Doing Archaeology and Biological Anthropology

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5 pages
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Tyler Gach
Study Guide 1-2 Kottak, Chapters 4 & 5
Chapter 4: Doing Archaeology and Biological Anthropology
1. Describe/provide examples of the multidisciplinary nature of biological anthropology and
archaeology.
Palomar.edu (n.d.) differentiated biological anthropology from archeology. Based on this
article, Biological (or physical) anthropology studies on the non-cultural aspects of humans and
near-humans. Non-cultural refers to all those biological characteristics that are genetically
inherited in contrast to learned. The primary interest of most biological anthropologists today is
human evolution--they want to learn how our ancestors changed through time to become what
we are today. He added that biological anthropologists also are interested in understanding the
mechanisms of evolution and genetic inheritance as well as human variation and adaptations to
different environmental stresses, such as those found at high altitudes and in environments that
have temperature extremes. While anthropology studies on the non-cultural aspects of
humans, Archaeology is interested in recovering the prehistory and early history of societies and
their cultures. They systematically uncover the evidence by excavating, dating, and analyzing
the material remains left by people in the past. Archaeologists search through many thousands of
pieces of fragmentary pots and other artifacts as well as environmental data to reconstruct
ancient life ways. The two is related to one another in their use of the same methods in
excavating and analyzing human skeletal remains found in archaeological sites.
2. Describe archaeologists’ field methods of survey and excavation.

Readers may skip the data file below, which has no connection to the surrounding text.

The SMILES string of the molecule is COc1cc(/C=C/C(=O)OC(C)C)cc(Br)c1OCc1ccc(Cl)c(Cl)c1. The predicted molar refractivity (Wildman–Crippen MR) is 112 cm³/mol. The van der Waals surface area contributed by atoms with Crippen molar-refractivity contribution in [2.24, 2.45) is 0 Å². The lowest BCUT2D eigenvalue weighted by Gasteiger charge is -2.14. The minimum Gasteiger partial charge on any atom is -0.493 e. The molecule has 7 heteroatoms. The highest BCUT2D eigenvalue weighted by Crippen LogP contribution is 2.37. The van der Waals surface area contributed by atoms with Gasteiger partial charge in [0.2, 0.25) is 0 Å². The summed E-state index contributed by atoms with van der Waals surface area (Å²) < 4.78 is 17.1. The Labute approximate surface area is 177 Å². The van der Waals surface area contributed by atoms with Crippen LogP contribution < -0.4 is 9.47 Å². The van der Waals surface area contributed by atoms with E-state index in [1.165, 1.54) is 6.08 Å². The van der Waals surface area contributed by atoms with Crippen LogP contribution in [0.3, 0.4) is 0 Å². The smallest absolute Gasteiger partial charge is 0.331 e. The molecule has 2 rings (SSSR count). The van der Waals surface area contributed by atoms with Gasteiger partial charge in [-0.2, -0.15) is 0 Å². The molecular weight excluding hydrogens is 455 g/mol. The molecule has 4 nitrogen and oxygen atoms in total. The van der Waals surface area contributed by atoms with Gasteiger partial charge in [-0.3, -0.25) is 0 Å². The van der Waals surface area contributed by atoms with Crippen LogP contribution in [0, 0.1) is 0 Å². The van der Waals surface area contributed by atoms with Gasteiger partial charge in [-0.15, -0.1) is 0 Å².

Archaeological field survey is the methodological process by which archaeologists (often
landscape archaeologists) collect information about the location, distribution and organization of
past human cultures across a large area (e.g., typically in excess of one ha, and quite often in
excess of many sq. km). These include archaeological survey (reconnaissance), excavation, and
detailed analysis of recovered artifacts. Survey, or the discovery and recording of archaeological
sites or other human-created features, such as roads and irrigation systems, is usually the first
phase of archaeological research. Excavation methods are the various techniques used within
archaeology to dig, uncover, identify, process, and record archaeological remains. Archeological
excavation involves the removal of soil, sediment, or rock that covers artifacts or other evidence
of human activity. Early excavation techniques involved destructive random digging and
removal of objects with little or no location data recorded. Modern excavations often involve
slow, careful extraction of sediments in very thin layers, detailed sifting of sediment samples,
and exacting measurement and recording of artifact location.
3. Identify the kinds of archaeology in which researchers may engage.
There are several different kinds of archaeology that the researchers may engage in: prehistoric,
historic, classical, and underwater.
4. Summarize the strengths and weaknesses of the relative, absolute, and molecular dating
methods used by archaeologists and biological anthropologists (this includes naming them
and providing examples of each).
Relative dating does not offer specific dates, it simply allows to determine if one artifact,
fossil, or stratigraphic layer is older than another. Absolute dating methods provide more
specific origin dates and time ranges, such as an age range in years. How specific these dates
can be will depend on what method is used.
5. Recall the primary areas of study in biological anthropology.
The different areas of study in biological anthropology are human biology, primatology, or
paleoanthropology. Human biology is concerned with learning about human diversity, genetic
inheritance patterns, non-cultural adaptations to environmental stresses, and other biological
characteristics of our species. Primatologists carry out non-human primate studies.
Paleoanthropologists recover the fossil record of early humans and their primate ancestors to
understand the path of our evolution.
6. Summarize biological anthropologists’ and archaeologists’ ethical obligations.
The following are the ethical obligations of anthropologists and archeologists based on the Code
of Ethics of the American Anthropological Association (1998):
a. Anthropological researchers have primary ethical obligations to the people, species, and
materials they study and to the people with whom they work.
b. Anthropological researchers must do everything in their power to ensure that their research

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